Grand Duchy of Luxembourg (1945-Present)


The landlocked Grand Duchy of Luxembourg is one of the smaller countries in Europe, with a population around 650,000 in 2022. Bordered by Belgium, France, and Germany, the country has been in the geographical center of international conflicts during the late 19th and early 20th century. However, due to its small size, it always fielded just a small army with a small budget and very few armored vehicles. Without a defense industry, Luxembourg has to resort to buying commercial weapons abroad, which is done mostly in France, Germany, and the USA. Yet despite its small size, Luxembourg has always shown its willingness to participate in international peacekeeping missions, as a founding member of the United Nations [UN], the European Union [EU], and the North Atlantic Treaty Organization [NATO].

A map of Luxembourg, effectively showing the small size of the country, especially when compared to the size of neighboring France and Germany. Source: Britannica

A view of Luxembourg City. Source: BBC

Short History

The present-day area of Luxembourg has been inhabited for thousands of years, but its current form as a political entity traces back to the year 963, when Count Siegfried built a new castle on the remains of an old Roman fortification. The noble house of Luxembourg gradually increased in importance within the Holy Roman Empire, expanding their possessions around the castle. A small settlement grew in size, as did the castle itself. Eventually, it became one of the strongest fortresses in continental Europe, justified by the fact that its central location was of great strategic importance to the Low Countries, the Kingdom of France, and the German Duchies, as it controlled several vital roads.

One of Siegfried’s descendants, Conrad, was the first to bear the title of count of Luxembourg around 1060. Some 300 years later, in 1354, the county was raised to the status of duchy. In 1441, the last countess of Luxembourg sold the duchy to the house of Burgundy. Not too long thereafter, in 1477, all Burgundian possessions passed to the Habsburgs. In 1555/1556, Habsburg lands were divided in two, and Luxembourg became part of the Spanish-Habsburg Low Countries. When the Northern Netherlands revolted in 1568, Luxembourg and Belgium remained loyal to the Spanish Habsburg rulers and their territories were collectively referred to as the Spanish- or Southern Netherlands.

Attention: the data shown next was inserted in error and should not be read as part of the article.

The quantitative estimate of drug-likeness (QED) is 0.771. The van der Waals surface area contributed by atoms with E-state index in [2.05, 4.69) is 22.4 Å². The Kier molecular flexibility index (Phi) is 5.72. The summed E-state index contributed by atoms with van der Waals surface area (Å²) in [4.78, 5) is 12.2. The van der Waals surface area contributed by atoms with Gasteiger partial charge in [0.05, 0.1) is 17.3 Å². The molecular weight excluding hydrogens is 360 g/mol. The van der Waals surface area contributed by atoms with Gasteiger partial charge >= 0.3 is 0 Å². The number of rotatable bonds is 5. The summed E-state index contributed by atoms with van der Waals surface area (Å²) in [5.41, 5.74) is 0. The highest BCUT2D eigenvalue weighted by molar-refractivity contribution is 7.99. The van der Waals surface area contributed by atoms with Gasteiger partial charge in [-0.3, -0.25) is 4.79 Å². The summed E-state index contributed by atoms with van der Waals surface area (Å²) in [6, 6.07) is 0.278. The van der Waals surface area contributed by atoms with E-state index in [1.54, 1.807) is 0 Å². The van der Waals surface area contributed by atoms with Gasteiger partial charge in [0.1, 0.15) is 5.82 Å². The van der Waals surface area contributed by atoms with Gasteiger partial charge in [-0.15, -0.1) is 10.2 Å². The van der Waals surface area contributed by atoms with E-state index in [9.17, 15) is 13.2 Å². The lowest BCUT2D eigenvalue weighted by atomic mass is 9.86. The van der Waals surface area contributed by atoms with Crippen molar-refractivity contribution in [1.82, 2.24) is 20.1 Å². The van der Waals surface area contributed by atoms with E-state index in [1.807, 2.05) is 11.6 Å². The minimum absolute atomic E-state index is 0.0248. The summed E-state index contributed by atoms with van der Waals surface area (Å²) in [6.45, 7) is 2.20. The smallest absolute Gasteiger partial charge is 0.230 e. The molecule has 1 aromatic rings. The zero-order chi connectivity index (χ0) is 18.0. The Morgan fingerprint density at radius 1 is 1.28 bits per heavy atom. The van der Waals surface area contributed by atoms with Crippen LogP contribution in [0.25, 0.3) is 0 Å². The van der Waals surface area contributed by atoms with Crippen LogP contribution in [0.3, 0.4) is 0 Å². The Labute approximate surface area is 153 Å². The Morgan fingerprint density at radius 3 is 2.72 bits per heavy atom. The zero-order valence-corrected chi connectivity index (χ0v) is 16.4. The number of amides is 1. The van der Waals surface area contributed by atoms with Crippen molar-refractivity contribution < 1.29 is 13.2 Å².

In 1659, the Duchy had to cede roughly 10% of its territory to France after the Franco-Spanish War of 1653-1659. The region of Luxembourg remained relatively peaceful, but in 1684, Louis XIV of France invaded and annexed Luxembourg. This action led to an immediate collective response from all France’s neighbors, which formed the Grand Alliance and took on France in the Nine Years’ War, which resulted in the French having to return Luxembourg to the Spanish Habsburgs in 1697. The reinstated Spanish rule was short lived, as following the Spanish Succession War [1701-1715], rule of the Southern Netherlands was transferred to the Austrian Habsburgs, whose rulers also took the noble title of Duke of Luxembourg.

Map of all the areas that Luxembourg gradually lost to its neighbors. Source: Wikipedia

Road to Independence

In 1795, Luxembourg was completely annexed by France for the second time and, although the French faced little military opposition, a peasant uprising broke out in 1798, known as the Klëppelkrich, which yielded little results and was quickly suppressed. As such, Luxembourg remained under French occupation until Napoleon’s defeat in 1815. This defeat allowed the European powers to reshape their borders, with significant consequences for Luxembourg. A large northeastern part was claimed by Prussia, in order to strengthen its defensive positions. The remainder of Luxembourg was raised to the status of Grand Duchy and incorporated into the new Dutch Kingdom, together with the remainder of the Austrian Southern Netherlands, although Luxembourg also became a member of the German Confederation.

The population of the former Austrian Southern Netherlands was very dissatisfied with the new Dutch rule, which led to the Belgian Revolution in 1830. Western Luxembourg joined the newly proclaimed Belgian state, although German-oriented Eastern Luxembourg remained loyal to the Dutch king. When the Netherlands finally accepted Belgian independence in 1839, Luxembourg was effectively partitioned. What was left of Luxembourg became a semi-independent state within the German Confederation, although the Dutch king remained the Grand Duke. When the German Confederation was abolished in 1866, Luxembourg became an increasingly independent and explicitly neutral state in 1867. Furthermore, when the Dutch King Willem the Third died in 1890 without a male heir, Luxembourg took the opportunity to choose a new Grand Duke, effectively ending the personal union with the Netherlands.